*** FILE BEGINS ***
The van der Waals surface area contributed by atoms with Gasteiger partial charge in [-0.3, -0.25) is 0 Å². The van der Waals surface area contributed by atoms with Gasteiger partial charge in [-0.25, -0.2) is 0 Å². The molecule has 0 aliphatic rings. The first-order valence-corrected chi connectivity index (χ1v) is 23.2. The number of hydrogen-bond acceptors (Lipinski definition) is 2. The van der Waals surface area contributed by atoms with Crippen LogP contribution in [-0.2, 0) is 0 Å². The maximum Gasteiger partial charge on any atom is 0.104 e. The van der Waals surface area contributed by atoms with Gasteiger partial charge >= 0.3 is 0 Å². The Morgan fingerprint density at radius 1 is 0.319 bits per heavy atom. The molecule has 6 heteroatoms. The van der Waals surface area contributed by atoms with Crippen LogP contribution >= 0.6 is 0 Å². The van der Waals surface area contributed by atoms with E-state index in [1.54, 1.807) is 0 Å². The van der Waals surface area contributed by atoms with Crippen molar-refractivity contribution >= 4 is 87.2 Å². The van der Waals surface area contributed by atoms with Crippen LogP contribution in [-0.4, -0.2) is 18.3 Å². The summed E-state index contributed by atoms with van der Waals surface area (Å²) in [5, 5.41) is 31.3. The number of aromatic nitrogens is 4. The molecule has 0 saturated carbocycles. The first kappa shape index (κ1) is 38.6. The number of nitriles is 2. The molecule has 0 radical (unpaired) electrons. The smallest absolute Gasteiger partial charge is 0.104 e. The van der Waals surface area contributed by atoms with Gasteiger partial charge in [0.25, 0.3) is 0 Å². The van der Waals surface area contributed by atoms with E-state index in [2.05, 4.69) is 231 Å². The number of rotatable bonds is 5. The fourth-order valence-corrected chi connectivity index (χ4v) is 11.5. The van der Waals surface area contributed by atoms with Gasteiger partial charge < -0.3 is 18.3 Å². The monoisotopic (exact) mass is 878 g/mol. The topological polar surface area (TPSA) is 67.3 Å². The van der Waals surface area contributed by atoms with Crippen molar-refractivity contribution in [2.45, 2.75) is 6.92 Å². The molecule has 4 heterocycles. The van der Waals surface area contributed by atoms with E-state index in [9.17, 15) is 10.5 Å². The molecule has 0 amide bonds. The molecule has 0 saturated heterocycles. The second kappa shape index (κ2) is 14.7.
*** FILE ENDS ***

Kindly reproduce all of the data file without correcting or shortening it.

The van der Waals surface area contributed by atoms with Gasteiger partial charge in [-0.3, -0.25) is 0 Å². The van der Waals surface area contributed by atoms with Gasteiger partial charge in [-0.25, -0.2) is 0 Å². The molecule has 0 aliphatic rings. The first-order valence-corrected chi connectivity index (χ1v) is 23.2. The number of hydrogen-bond acceptors (Lipinski definition) is 2. The van der Waals surface area contributed by atoms with Crippen LogP contribution in [-0.2, 0) is 0 Å². The maximum Gasteiger partial charge on any atom is 0.104 e. The van der Waals surface area contributed by atoms with Gasteiger partial charge >= 0.3 is 0 Å². The Morgan fingerprint density at radius 1 is 0.319 bits per heavy atom. The molecule has 6 heteroatoms. The van der Waals surface area contributed by atoms with Crippen LogP contribution >= 0.6 is 0 Å². The van der Waals surface area contributed by atoms with E-state index in [1.54, 1.807) is 0 Å². The van der Waals surface area contributed by atoms with Crippen molar-refractivity contribution >= 4 is 87.2 Å². The van der Waals surface area contributed by atoms with Crippen LogP contribution in [-0.4, -0.2) is 18.3 Å². The summed E-state index contributed by atoms with van der Waals surface area (Å²) in [5, 5.41) is 31.3. The number of aromatic nitrogens is 4. The molecule has 0 saturated carbocycles. The first kappa shape index (κ1) is 38.6. The number of nitriles is 2. The molecule has 0 radical (unpaired) electrons. The smallest absolute Gasteiger partial charge is 0.104 e. The van der Waals surface area contributed by atoms with Gasteiger partial charge in [0.25, 0.3) is 0 Å². The van der Waals surface area contributed by atoms with E-state index in [2.05, 4.69) is 231 Å². The number of rotatable bonds is 5. The fourth-order valence-corrected chi connectivity index (χ4v) is 11.5. The van der Waals surface area contributed by atoms with Gasteiger partial charge < -0.3 is 18.3 Å². The monoisotopic (exact) mass is 878 g/mol. The topological polar surface area (TPSA) is 67.3 Å². The van der Waals surface area contributed by atoms with Crippen molar-refractivity contribution in [2.45, 2.75) is 6.92 Å². The molecule has 4 heterocycles. The van der Waals surface area contributed by atoms with E-state index in [9.17, 15) is 10.5 Å². The molecule has 0 amide bonds. The molecule has 0 saturated heterocycles. The second kappa shape index (κ2) is 14.7.